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BOJ’s QE sceptic says appropriate inflation lower than 2%
[MAEBASHI] The Bank of Japan should give itself more time to achieve its ambitious price target, board member Takahide Kiuchi said, warning that an appropriate level of inflation for Japan is currently lower than the bank's 2 per cent target.
The remarks by Mr Kiuchi, who has long been sceptical of the central bank's radical stimulus programme, contrast with Governor Haruhiko Kuroda's conviction that Japan is on course to meet the inflation target during the year beginning in April.
Mr Kiuchi repeated his calls for watering down the two-year timeframe for meeting the inflation target, warning that Japan will see prices rise only gradually given the economy's low growth potential. "Inflation may reach 2 per cent at some point in the future if, as hoped for, structural reforms progress and boost Japan's growth potential," the former market economist told business leaders in Maebashi, a city north of Tokyo, on Thursday. "But it's important to guide policy based on the understanding that an appropriate level of inflation for Japan now is lower (than 2 per cent)," he said.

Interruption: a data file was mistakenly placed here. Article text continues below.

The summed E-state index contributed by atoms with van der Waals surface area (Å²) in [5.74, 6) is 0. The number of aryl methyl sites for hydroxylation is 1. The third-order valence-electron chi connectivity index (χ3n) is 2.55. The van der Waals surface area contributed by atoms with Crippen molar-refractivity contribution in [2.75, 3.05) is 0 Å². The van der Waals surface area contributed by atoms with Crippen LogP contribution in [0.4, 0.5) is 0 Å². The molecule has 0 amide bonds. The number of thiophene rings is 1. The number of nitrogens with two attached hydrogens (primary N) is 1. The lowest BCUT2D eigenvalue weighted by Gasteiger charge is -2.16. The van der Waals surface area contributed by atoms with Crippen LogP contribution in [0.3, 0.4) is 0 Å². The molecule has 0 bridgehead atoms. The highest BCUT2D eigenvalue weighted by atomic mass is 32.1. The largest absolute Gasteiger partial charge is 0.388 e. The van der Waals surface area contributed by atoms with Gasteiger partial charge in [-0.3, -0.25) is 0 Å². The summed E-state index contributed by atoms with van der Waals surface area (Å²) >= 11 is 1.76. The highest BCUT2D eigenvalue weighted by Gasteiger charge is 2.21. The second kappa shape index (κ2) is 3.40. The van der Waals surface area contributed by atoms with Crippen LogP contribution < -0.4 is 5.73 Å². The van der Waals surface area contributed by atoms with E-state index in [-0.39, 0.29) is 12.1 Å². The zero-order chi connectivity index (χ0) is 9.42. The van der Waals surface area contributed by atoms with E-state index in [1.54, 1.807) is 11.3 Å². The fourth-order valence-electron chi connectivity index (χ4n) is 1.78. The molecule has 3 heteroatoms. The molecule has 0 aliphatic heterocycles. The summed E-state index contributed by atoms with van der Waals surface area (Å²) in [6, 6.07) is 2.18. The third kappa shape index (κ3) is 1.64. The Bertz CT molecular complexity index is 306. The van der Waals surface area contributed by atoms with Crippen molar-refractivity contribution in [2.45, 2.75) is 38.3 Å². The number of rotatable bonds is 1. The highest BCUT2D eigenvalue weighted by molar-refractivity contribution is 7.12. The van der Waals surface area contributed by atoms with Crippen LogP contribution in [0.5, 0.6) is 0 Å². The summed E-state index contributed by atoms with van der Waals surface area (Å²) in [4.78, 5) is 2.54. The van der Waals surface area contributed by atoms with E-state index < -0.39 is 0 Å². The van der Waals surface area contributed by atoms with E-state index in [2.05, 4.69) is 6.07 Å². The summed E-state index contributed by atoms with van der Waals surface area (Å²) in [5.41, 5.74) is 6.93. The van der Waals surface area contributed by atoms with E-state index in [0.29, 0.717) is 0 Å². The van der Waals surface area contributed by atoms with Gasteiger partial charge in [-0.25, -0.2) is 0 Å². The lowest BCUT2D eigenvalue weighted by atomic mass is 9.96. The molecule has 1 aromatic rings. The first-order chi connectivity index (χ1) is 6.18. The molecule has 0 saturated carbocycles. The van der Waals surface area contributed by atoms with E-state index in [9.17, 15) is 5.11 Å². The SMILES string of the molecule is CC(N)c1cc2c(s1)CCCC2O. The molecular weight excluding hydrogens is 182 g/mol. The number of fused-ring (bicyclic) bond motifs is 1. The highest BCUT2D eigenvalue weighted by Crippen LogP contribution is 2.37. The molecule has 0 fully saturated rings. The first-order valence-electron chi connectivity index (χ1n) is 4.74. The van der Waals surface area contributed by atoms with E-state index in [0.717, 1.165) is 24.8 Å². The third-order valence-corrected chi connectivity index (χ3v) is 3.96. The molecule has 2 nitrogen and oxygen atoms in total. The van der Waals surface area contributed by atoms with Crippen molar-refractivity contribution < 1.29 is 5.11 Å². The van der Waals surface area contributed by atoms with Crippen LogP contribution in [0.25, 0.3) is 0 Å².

Stripping away the effect of last year's sales tax hike, the core consumer price index - which excludes volatile food but includes oil costs - rose just 0.2 per cent in the year to January, slowing from 0.5 per cent in December.
In deploying its radical stimulus in April 2013, the BOJ pledged to accelerate inflation to 2 per cent in roughly two years through aggressive asset purchases. It eased policy again in October last year, but inflation has grounded to a halt on slumping oil prices and weak household spending.
The BOJ's nine-member board has been deeply divided since then. Kuroda and his two deputies are adamant that the price target can be hit in the next fiscal year, while other board members are sceptical about setting a deadline for achieving the goal.
Mr Kiuchi, worried about the drawbacks of the BOJ's huge asset purchases, is among the four dissenting board members when the central bank opted to ease policy further in October. He has continued to call for the BOJ to revert to the pace of asset buying prevailing before October's increase. "If the BOJ strengthens monetary easing excessively to push up prices in a short period of time to a level beyond what is justified by the economy's growth potential, this could destabilise economic activity and prices," he said.